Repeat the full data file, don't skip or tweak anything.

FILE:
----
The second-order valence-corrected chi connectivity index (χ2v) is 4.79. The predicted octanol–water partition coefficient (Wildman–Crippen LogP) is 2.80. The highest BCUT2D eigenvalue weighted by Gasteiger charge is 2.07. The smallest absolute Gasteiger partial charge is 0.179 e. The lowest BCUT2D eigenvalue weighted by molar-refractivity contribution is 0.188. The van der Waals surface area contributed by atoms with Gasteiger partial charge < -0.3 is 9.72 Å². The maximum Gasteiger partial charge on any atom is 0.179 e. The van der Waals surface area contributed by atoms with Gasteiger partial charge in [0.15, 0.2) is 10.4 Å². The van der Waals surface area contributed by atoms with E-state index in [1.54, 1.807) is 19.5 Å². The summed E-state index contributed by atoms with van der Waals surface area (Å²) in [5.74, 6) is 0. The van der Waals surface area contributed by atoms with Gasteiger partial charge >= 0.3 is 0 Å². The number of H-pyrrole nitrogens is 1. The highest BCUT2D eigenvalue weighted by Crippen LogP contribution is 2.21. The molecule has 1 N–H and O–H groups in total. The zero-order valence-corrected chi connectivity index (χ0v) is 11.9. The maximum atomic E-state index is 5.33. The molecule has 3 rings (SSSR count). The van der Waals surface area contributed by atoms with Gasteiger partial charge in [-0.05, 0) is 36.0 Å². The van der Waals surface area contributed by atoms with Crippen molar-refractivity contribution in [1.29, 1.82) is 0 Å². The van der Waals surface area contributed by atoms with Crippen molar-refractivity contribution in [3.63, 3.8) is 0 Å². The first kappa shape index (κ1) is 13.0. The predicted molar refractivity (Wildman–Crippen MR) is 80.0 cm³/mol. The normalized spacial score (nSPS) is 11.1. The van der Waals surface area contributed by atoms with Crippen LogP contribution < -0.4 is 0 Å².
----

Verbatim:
The second-order valence-corrected chi connectivity index (χ2v) is 4.79. The predicted octanol–water partition coefficient (Wildman–Crippen LogP) is 2.80. The highest BCUT2D eigenvalue weighted by Gasteiger charge is 2.07. The smallest absolute Gasteiger partial charge is 0.179 e. The lowest BCUT2D eigenvalue weighted by molar-refractivity contribution is 0.188. The van der Waals surface area contributed by atoms with Gasteiger partial charge < -0.3 is 9.72 Å². The maximum Gasteiger partial charge on any atom is 0.179 e. The van der Waals surface area contributed by atoms with Gasteiger partial charge in [0.15, 0.2) is 10.4 Å². The van der Waals surface area contributed by atoms with E-state index in [1.54, 1.807) is 19.5 Å². The summed E-state index contributed by atoms with van der Waals surface area (Å²) in [5.74, 6) is 0. The van der Waals surface area contributed by atoms with Gasteiger partial charge >= 0.3 is 0 Å². The number of H-pyrrole nitrogens is 1. The highest BCUT2D eigenvalue weighted by Crippen LogP contribution is 2.21. The molecule has 1 N–H and O–H groups in total. The zero-order valence-corrected chi connectivity index (χ0v) is 11.9. The maximum atomic E-state index is 5.33. The molecule has 3 rings (SSSR count). The van der Waals surface area contributed by atoms with Gasteiger partial charge in [-0.05, 0) is 36.0 Å². The van der Waals surface area contributed by atoms with Crippen molar-refractivity contribution in [1.29, 1.82) is 0 Å². The van der Waals surface area contributed by atoms with Crippen molar-refractivity contribution in [3.63, 3.8) is 0 Å². The first kappa shape index (κ1) is 13.0. The predicted molar refractivity (Wildman–Crippen MR) is 80.0 cm³/mol. The normalized spacial score (nSPS) is 11.1. The van der Waals surface area contributed by atoms with Crippen LogP contribution < -0.4 is 0 Å².